Mary Cate: Yes. So I always say the very first step we should be doing is customer research, actually talking to our customers and interviewing them. I subscribe to the buyer persona method of interviewing our customers and understanding what actually drives them versus just demographics. You could actually not be your target audience, but still be driven by the same types of things. And so that does allow you to take on your own experiences to learn from them. But it really all starts with your customer and understanding their wants and needs and what they’re looking to get out of you as a business. And that’s where you can start making those parallels.
So a big client that I have is in senior living. And while I am not looking for senior living or even looking for senior living for my loved one, I have seen what people look for when they’re looking for an emotional decision or have made emotional decisions. And so I can think back to that experience and just kind of almost rewatch myself do something.
So for me, the first thing I do is go to Google, because I don’t know what I don’t know so I try to grab some more research around that. So that is kind of, it’s just making parallels. And again, especially with digital marketing, you can test just about anything and it’s not that expensive, so it’s okay to be wrong. You don’t want to be crazy wrong, but failure is still a result that we can learn from.
Rich: Absolutely. So, as we’re trying to identify these different industries, we might see something out there that we really like, it resonates with us. But how, without looking at their numbers which we don’t have access to, how do we know that something is working for somebody else or maybe they’re just making a bet on the wrong horse? Is there anything that we can glean from what they’re doing? Is it a matter of time? Is it a matter of looking at multiple examples within that industry? How do you usually approach that?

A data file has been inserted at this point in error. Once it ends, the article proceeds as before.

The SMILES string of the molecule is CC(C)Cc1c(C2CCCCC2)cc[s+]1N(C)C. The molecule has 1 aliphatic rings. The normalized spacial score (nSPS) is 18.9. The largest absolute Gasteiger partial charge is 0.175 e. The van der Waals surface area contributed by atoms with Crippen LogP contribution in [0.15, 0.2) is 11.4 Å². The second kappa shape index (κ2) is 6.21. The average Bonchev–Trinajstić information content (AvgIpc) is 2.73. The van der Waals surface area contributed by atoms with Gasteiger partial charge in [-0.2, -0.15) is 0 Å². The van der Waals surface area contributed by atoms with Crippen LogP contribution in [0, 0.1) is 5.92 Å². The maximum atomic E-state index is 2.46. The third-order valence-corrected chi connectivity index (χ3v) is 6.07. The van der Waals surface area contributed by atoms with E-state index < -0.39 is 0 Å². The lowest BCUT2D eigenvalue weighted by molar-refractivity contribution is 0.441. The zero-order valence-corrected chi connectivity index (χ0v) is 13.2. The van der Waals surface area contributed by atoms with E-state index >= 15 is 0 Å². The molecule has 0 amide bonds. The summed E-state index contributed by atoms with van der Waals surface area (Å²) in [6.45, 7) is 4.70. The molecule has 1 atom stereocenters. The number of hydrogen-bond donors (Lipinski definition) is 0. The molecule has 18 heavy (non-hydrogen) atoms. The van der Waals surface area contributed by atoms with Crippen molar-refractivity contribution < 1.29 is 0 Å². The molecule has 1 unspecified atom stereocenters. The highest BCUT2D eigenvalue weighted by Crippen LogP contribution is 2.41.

Mary Cate: Yeah, definitely. So typically multiple examples in one industry and then you’re bigger players. So I really like to look at the hospitality industry when I’m doing research for my senior living client. And I go and look at the Marriotts and the Hiltons of the world, because they have a lot bigger budget than I’ll ever have. And so they’re able to test things at a bigger scale. And odds are, if you’re seeing it, they’re probably not testing it anymore.
And so by being able to look at those bigger players in that industry, that’s an idea. And then of course if it’s been adopted by quite a few people in that industry, then that’s a way as well. Inbound marketing, content marketing really got started more with your B2B and kind of those really tough to understand purchases. And it became popular because it was working.
Rich: Now earlier you were talking about the emotional impact in terms of some of the things that you were seeing out there. So I’m also thinking like there’s tactical, there’s platforms. What are some of the things that you’re looking at – the messaging – what are some of the things that you’re looking at where maybe you start to scribble down here’s some ideas that are working in automotive or working in travel or whatever it may be, and start to decide what do you think are the first things that you might want to go?
Mary Cate: Yeah. So I’m always keeping an eye out for just fun marketing ideas. I personally hate billboards, but I read every single one of them, because you never know what’s going to catch your eye. You’re always looking for good ideas. But I always start with my own data. So what is the data telling me that I need to be working on?